Tomorrow’s the day: the first real plastic catcher from The Ocean Cleanup will set off for the high seas. The first operational barrier will be towed from San Francisco Bay to the plastic soup at 20:00 h Central European Time.

At the last minute, The Ocean Cleanup changed the entire design of the plastic catcher after tests showed that the previous idea, itself a redesign, didn’t work. The barrier is now a free floating object that will trawl through the ocean slightly faster than the plastic itself. The skirt that hangs up to three metres below the water’s surface will drag the plastic waste along. A ship will regularly collect the plastic and bring it back to the coast, where the company will turn it into merchandise.


Large plastic

The maiden trip tomorrow will be a massive relief for Boyan Slat, after years of brainstorming, researching and developing, during which he and his team constantly discovered new things. A boat trip from Hawaii to the West Coast of the US to study the plastic in the soup showed that it contains many more large pieces of plastic than previously thought. The mighty power of the ocean meant that the idea of ​​a kilometre-long, stationary barrier was unfeasible. Another idea of attaching the plastic barrier to the ocean floor turned out to be too complicated. Floating anchors were also abandoned – the barrier would flip over if the wind direction changed.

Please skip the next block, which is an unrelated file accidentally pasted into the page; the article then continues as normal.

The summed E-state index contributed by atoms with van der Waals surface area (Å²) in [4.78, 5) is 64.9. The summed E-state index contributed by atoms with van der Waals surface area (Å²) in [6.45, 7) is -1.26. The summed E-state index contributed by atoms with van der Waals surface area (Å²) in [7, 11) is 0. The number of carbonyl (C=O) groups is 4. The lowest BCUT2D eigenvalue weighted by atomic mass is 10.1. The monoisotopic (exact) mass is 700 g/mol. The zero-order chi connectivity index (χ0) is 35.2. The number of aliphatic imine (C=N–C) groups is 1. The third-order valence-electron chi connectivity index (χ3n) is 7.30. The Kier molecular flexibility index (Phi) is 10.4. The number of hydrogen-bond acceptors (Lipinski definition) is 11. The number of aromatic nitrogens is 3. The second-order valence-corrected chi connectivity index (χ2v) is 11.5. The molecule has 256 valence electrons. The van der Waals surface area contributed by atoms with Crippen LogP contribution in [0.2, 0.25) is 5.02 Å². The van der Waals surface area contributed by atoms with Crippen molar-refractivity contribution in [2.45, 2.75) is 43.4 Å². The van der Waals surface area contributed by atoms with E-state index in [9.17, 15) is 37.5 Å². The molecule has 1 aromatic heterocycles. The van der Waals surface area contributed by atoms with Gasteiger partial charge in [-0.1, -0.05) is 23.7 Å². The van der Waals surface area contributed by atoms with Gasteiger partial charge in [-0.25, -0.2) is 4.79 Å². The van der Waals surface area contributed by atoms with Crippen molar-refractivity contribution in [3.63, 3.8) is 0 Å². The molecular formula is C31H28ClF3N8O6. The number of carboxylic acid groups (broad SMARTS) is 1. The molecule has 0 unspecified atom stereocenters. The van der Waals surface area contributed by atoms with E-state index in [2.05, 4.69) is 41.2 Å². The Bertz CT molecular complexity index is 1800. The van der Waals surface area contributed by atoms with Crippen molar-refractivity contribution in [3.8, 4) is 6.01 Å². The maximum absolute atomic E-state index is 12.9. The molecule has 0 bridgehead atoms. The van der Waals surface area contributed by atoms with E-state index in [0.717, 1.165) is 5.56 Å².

The final design is a barrier with a drag screen that is shorter at the ends, automatically creating a U-shape that catches the plastic. Slat is convinced that this is the best solution, which probably explains why he’s now immediately trying out the latest design thousands of kilometres off the coast: after five years, it’s time to get some results.


600 metres long

Eventually, 60 of these 600-metre-long plastic catchers will be sent out to the ocean to catch plastic. The clean-up will probably take years, because the floaters are passive and therefore need a lot of time to collect the enormous amounts of waste from the ocean. Moreover, many microplastics, the smallest pieces of plastic debris, sink to the ocean floor where it is even more difficult to clean them up.

However, the current focus is elsewhere. Slat and his team are undoubtedly looking forward to Saturday, and will be eager to know if their invention works. If it does, large-scale production can start, and hopefully they really can make a difference. That would mean Slat’s dream, which he has had since he was a teenager, will finally come true.

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